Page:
Adopting a New Kitten? Here’s Everything You Need to Know

Adopting a new kitten can be an exciting and scary time, especially if this is your first kitten.  The importance of litter boxes, bedding, and appropriate toys might be lost on a new cat owner and can be forgotten in the excitement of taking them home.  We have compiled a complete guide of what to get and why you need it – so you don’t have to worry. Here is everything you need to know before bringing your kitten home:

 

Where Are You Getting Your Pet?

With all the choices in breeds these days, there are also a wide variety of places you can get a kitten.  Shelters, local breeders, cat shows, or even in the street if your area has a large feral cat population, there are many different places to go looking for a cat.  While the number one place to find a healthy cat at any age is an animal shelter, you can choose to work with a reputable breeder in your area for your new family friend.  With animal shelters offering kittens who have all their initial veterinary care completed and are behaviorally tested to fit in with your family, this may be your healthiest option for your new forever friend.  If you do choose to go with a breeder, be sure to investigate them carefully to ensure you are getting your new cat from a healthy environment and a breeder who cares about their cats.

 

Adoptable KittenShelters also offer a unique option for hopeful pet owners who would like to ‘try before you buy’: animal shelters are always in search of foster homes for cats.  A foster home is a family who has the space and love for a pet to provide them that extra care before they find their forever homes. Cats are notorious for being stressed in the crowded environments of shelters, so often don’t let their real personalities show until they are able to relax in a secure environment.  Foster homes provide that special care to cats of any age for varying amounts of time and say goodbye when a family adopts them. If you are interested in getting to know a cat before you make them part of your family, sign up to foster with your local animal shelter.  Here in Auburn, Al  Lee County Humane Society and the Macon County Humane Society have excellent foster programs.  Not only can you help out your local cat population, when you find that special cat who clicks with your family, you can adopt them.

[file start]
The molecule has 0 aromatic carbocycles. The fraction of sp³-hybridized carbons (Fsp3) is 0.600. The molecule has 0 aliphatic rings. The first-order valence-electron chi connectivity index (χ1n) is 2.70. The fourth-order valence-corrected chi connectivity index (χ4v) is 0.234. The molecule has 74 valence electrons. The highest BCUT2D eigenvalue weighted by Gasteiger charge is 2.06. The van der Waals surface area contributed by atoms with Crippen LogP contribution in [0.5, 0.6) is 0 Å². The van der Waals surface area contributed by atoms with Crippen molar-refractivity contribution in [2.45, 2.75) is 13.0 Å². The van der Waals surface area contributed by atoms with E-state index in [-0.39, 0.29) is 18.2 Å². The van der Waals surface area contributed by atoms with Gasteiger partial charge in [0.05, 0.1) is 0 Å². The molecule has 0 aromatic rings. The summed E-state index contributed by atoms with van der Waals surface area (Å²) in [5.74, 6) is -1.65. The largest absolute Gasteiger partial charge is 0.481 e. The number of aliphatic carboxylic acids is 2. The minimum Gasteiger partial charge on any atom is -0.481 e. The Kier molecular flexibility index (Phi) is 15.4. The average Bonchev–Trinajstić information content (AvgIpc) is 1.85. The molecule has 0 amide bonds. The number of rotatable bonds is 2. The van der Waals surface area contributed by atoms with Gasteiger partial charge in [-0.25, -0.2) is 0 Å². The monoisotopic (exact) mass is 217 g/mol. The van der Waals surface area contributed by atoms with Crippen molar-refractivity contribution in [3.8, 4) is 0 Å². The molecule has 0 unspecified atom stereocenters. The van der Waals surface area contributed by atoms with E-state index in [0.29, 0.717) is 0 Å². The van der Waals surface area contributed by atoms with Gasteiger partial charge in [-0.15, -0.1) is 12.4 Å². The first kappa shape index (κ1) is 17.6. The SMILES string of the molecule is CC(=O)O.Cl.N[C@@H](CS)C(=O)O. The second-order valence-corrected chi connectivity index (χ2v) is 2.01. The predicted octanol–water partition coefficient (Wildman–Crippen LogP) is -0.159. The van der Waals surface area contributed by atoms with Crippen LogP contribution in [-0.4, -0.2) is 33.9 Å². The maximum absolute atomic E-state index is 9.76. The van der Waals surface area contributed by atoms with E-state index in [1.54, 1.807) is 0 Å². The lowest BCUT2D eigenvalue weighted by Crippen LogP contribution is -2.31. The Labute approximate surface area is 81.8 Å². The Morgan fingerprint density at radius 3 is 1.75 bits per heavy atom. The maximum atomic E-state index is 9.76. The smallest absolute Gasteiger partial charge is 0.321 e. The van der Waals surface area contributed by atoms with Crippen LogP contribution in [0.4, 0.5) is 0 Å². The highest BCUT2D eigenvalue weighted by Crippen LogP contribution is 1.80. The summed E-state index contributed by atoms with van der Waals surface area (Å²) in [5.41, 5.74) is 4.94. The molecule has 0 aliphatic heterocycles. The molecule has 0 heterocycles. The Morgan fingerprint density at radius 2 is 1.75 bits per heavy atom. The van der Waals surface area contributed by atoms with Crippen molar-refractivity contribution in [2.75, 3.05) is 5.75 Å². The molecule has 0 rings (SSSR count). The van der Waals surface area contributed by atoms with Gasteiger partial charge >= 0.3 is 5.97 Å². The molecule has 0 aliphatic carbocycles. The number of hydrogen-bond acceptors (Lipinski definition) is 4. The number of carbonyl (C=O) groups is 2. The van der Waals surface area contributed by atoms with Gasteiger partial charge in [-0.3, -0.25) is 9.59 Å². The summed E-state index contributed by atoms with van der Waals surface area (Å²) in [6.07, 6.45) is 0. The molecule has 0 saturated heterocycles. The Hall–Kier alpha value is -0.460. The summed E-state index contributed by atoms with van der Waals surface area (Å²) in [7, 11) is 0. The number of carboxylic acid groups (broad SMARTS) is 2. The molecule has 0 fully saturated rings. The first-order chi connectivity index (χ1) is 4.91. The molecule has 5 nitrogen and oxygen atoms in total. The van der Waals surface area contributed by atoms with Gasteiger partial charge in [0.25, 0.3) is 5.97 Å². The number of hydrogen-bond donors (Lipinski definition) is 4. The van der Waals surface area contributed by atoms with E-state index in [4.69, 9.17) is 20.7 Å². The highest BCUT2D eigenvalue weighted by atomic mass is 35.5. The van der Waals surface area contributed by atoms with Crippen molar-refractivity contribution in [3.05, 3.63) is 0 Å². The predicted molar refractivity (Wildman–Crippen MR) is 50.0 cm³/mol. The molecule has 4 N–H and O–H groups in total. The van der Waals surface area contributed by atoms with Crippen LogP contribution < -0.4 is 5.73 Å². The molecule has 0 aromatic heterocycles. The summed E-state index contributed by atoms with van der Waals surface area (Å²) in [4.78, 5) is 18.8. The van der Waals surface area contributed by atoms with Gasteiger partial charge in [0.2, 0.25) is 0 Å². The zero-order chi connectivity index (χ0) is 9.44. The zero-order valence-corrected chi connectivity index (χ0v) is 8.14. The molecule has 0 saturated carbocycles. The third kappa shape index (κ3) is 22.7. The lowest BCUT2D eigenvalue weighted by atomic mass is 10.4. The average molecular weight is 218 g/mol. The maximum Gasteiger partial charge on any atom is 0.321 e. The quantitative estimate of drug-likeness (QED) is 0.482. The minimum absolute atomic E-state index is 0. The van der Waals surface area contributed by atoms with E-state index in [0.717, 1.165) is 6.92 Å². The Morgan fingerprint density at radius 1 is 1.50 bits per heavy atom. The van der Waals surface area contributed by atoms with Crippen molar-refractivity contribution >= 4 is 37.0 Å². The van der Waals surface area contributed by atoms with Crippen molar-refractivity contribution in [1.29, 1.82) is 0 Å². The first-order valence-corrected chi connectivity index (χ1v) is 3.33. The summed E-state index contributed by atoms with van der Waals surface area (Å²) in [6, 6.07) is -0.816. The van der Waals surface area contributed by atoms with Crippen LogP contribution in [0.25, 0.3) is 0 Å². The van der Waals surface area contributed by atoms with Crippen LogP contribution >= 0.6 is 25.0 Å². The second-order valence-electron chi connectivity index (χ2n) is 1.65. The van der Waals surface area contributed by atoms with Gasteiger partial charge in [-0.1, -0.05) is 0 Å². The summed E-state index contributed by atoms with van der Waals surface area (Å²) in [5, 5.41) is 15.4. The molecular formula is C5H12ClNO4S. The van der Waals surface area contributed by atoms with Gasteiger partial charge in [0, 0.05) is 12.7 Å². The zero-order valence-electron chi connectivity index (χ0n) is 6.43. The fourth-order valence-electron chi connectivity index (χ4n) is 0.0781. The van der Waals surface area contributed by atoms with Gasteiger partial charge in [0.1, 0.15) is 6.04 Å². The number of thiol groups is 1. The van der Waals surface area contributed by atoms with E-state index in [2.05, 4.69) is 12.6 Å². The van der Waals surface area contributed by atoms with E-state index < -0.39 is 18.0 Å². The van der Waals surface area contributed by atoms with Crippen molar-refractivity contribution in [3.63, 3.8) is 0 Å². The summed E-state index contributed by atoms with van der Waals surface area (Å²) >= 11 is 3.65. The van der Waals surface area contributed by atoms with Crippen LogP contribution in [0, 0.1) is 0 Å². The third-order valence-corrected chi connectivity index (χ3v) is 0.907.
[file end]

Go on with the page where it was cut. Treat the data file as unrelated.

How to Ready Your House:

Getting a new kitten is a lot like bringing in a roommate; you need to make space, prepare your other housemates and buy new equipment so you all are comfortable.  Try to reserve a specific room or area in your house that can serve as a landing base for your new cat or kitten. A large space can be overwhelming and scary, so your cat will be comforted by being introduced to a small area to start with.  This is also an excellent way to slowly introduce your new cat to other furry friends: resident dogs or other cats can sniff under the door to get used to the new addition, making later integration easier. You can open them up to other areas of your home after an adjustment period so they can explore but still have their safe base to return to.  

 

Just like babies, kittens and cats love to explore and sometimes destroy.  Be sure to remove breakable items from shelves, secure easily destroyed items, and keep electronic wires out of reach.

 

Some Assembly Required:

It is always easier to bring a new addition home with a fully supplied house waiting instead of running to the store.  That’s why we’ve created an easy printable shopping checklist  for you as you head to the store.  It also has a helpful vet checklist for your initial exam.  Here’s a quick run-down of why we recommended some specific items on the list: